Things must be different outside of my county. A department chair does not hold any authority here. Or, if they do, it isn't enough that I've noticed it, lol. Here department chairs have additional responsibilities, not authority.
     
  8. shouldbeasleep

    shouldbeasleep Enthusiast

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    Oct 17, 2010

    It's thought of as just a lot more paperwork for $20 a month pay increase at my school. My grade level takes turns so no one begins to see themselves as more important. And we all help out with all of it anyway. But someone has to sit in a the "leadership" meetings... and someone has to be the person who hands in the team's various detritus...
     
  9. Brendan

    Brendan Fanatic

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    Oct 17, 2010

    It gets awkward at first, but you get over it. I remember it was weird being the supervisor of the History Department, most of whom are my close friends. It got even weirder when I was made AP and the supervisor of all the teachers. I've adjusted though. It takes time, but remind them that you are always a teacher, first and foremost.
     
  10. Major

    Major Connoisseur

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    Oct 17, 2010

    Being a "leader" is different than being a "follower." Be a strong leader and the followers will respect you.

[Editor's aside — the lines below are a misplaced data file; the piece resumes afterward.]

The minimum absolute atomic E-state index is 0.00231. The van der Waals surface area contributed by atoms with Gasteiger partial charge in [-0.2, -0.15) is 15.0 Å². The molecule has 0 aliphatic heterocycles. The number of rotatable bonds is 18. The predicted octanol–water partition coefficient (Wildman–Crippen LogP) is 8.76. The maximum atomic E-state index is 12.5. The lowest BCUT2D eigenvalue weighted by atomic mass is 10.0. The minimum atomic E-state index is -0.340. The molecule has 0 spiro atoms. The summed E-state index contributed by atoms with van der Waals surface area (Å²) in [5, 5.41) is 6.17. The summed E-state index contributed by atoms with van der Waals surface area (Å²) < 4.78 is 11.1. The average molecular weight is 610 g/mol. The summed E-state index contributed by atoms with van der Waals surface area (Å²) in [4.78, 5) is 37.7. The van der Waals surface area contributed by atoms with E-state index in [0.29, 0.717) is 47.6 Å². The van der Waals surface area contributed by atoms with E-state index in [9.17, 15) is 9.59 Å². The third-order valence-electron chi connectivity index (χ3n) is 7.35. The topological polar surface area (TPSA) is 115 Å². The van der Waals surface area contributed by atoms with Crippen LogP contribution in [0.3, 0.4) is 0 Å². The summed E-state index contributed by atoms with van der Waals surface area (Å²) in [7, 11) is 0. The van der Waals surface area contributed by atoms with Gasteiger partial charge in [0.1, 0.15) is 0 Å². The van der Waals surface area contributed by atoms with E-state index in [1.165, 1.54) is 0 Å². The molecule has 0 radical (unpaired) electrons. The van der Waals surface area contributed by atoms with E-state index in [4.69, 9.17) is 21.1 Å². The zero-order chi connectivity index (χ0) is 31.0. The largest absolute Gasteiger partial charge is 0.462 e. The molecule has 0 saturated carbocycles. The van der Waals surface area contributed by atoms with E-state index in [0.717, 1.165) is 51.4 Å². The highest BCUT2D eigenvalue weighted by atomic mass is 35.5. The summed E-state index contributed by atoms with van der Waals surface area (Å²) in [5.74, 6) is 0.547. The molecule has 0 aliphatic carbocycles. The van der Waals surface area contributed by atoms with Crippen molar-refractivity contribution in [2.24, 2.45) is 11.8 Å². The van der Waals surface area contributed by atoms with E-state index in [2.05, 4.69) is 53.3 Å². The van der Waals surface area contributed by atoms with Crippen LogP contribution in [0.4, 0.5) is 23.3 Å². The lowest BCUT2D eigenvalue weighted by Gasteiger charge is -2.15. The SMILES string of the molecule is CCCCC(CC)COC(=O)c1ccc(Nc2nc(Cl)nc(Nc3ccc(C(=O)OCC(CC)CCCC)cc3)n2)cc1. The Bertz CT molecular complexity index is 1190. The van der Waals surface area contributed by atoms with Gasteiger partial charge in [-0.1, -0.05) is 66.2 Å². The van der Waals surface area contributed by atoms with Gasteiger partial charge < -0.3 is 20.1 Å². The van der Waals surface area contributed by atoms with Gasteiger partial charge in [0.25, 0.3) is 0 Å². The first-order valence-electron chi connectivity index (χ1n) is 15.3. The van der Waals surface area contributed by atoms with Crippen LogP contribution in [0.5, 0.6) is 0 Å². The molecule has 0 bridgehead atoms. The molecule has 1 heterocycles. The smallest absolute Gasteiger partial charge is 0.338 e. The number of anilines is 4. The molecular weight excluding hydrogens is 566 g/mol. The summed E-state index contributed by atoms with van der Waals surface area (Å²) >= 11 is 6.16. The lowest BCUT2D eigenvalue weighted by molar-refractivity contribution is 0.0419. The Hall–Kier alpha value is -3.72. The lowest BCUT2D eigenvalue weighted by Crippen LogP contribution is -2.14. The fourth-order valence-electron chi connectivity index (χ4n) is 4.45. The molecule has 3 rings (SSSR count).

Leading the pack is much better than being "in the pack."

    :hugs:
     
  11. KinderCowgirl

    KinderCowgirl Phenom

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    Major's response reminded me of an article that appeared in Teacher Magazine over the summer. I saved it because I thought it was something I would refer back to. It was secrets of surviving being an educator and this was one of the lessons:

    "Lesson four: Understand that there are people out there who are content to be mediocre. When I first came to a public school after 12 years of teaching in a private school, I jumped in with both feet and got involved in as many leadership positions as I could. While many of my new colleagues were supportive, others were a little judgmental and critical. I went to a trusted administrator about it, and she told me, “If you step out in front, there will always be people who try to shoot you down.” Step out anyway. "
     
  12. Major

    Major Connoisseur

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    Oct 17, 2010

    Love it Kinder........ Unfortunately, there are too many people content to be mediocre...... And I certainly believe in "step out anyway."

    :hugs:
     
  13. stephenpe

    stephenpe Connoisseur

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    Oct 18, 2010

    I guess that being a reg. classroom teacher could lead to mediocrity but I never thought of it that way. I did the MSed in
    Adm. but decided I liked working with kids better. And I have never been in a large school where there was anything but the P or BRT. I guess I might be the county leader in PE as I do many things the others don't do. Having seen many mediocre leaders it would seem almost anyone could jump that direction.
    Many think that is where people go just for the $$ or because they cannot handle the classroom. just stirring it a little
     
  14. shouldbeasleep

    shouldbeasleep Enthusiast

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    Oct 18, 2010

    Stirring it a lot! :) :) :)